I think it is absurd that in the modern world one needs to specify that they are antifascist – fascism reared its ugly head not so long ago, and where did it lead to? It is a failed ideology. A thing of the past – and if you feel the need to dig it up from its grave, something has gone wrong at some point – not with the world, but with you. If there is anything good in it, it is poisoned by the inherent rot at the heart of it. I think we should learn from the past and discard the things which did not work. I don’t want to go about declaring that I am an antifascist, but the sad state of affairs leads to situations where I actually have to do that – and that is really fucked up. I don’t want to use my music as a vessel to state this – however, I am unable to separate the music from my person, so the stance is there in music, stealthily.
Politically, I think that animal rights and antifascism go hand in hand. Add equal rights and intersectional feminism on top of that, and zoooom, you have just become enlightened, a real thinking human being. From there on, you are able to concentrate on the ultimate goal – to end speciesism for good, and usher in an eco-conscious golden age of rationalism, re-vitalized ambition and purpose.
Kiiltomatolyhty just released an album, Kultasarvi, in November. Would you like to say something about the album and what’s coming up next for you?
Kultasarvi the idea and Kultasarvi the album had a very different sorts of genesis. The idea was to record the album at Viitala, our cabin in the woods of southern Finland – where I also wrote the lyrics for the album. However, it was originally coined as a sparse, acoustic album, but I just wasn’t happy with the recordings. There are hours and hours of the acoustic versions of the songs stashed away on tapes somewhere. Once I started adding in more and more of the electronics, and Iina joined the project (on this album I was mostly working alone before that), the proper end result was starting to materialize. I also didn’t want the first release as Kiiltomatolyhty to sound like ASG, so I had to be careful about that.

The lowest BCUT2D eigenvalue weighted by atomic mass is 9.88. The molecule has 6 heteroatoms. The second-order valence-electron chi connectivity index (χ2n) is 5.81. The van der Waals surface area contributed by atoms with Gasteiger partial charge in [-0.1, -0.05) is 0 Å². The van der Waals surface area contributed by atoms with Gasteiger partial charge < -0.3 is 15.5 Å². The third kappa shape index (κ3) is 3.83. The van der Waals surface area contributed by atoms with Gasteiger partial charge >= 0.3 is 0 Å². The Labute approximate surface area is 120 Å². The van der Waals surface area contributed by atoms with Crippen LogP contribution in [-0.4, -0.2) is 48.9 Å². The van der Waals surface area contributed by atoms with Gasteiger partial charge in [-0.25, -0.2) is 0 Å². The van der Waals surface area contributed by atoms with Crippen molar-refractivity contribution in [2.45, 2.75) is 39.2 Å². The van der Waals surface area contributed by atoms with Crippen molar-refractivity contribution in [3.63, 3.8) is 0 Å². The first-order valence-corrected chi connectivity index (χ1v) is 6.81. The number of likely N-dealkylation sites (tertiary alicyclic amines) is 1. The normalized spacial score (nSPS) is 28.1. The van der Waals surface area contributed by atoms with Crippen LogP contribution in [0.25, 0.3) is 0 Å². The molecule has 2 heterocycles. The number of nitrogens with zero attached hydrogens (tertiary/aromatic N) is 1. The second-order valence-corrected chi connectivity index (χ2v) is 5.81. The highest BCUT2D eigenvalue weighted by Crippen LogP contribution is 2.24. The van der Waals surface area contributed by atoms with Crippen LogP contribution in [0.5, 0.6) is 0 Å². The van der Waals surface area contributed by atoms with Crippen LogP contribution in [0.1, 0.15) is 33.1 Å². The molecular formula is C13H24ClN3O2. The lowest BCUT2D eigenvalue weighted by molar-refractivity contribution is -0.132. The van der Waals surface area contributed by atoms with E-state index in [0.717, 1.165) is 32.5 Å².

Personally, I think it is my favourite album, and since I was so harsh with the cutting of the final tracks, there is absolutely no filler on the album. I don’t think it has any songs which pop out of the context, but as a whole it is the best I’ve done so far. Of course, compared to Suomenlahden Aarteet, which has some of the best songs I have written, the competition is unfair.
The album itself is a sort of prayer or meditation on the preciousness of the ecosphere, the life of sentient beings, guided by our totem animal, the badger, and the hundreds of birds who sing in the orchard of Viitala. It is a spiritual album, completely devoid of any sort of religion, a scientific-pantheist devotional album for the new age.
Kultasarvi was ready in early spring 2020. Then COVID-19 hit. It was supposed to come out on vinyl this year, but the plans fell through. It is currently available from kiiltomatolyhty.bandcamp.com, and from the UK label Reverb Worship as a limited physical edition. I am now slowly working on Valonkajo (“a faint shimmer of light”, hard to translate…) exploring and expanding the sound of Kultasarvi further.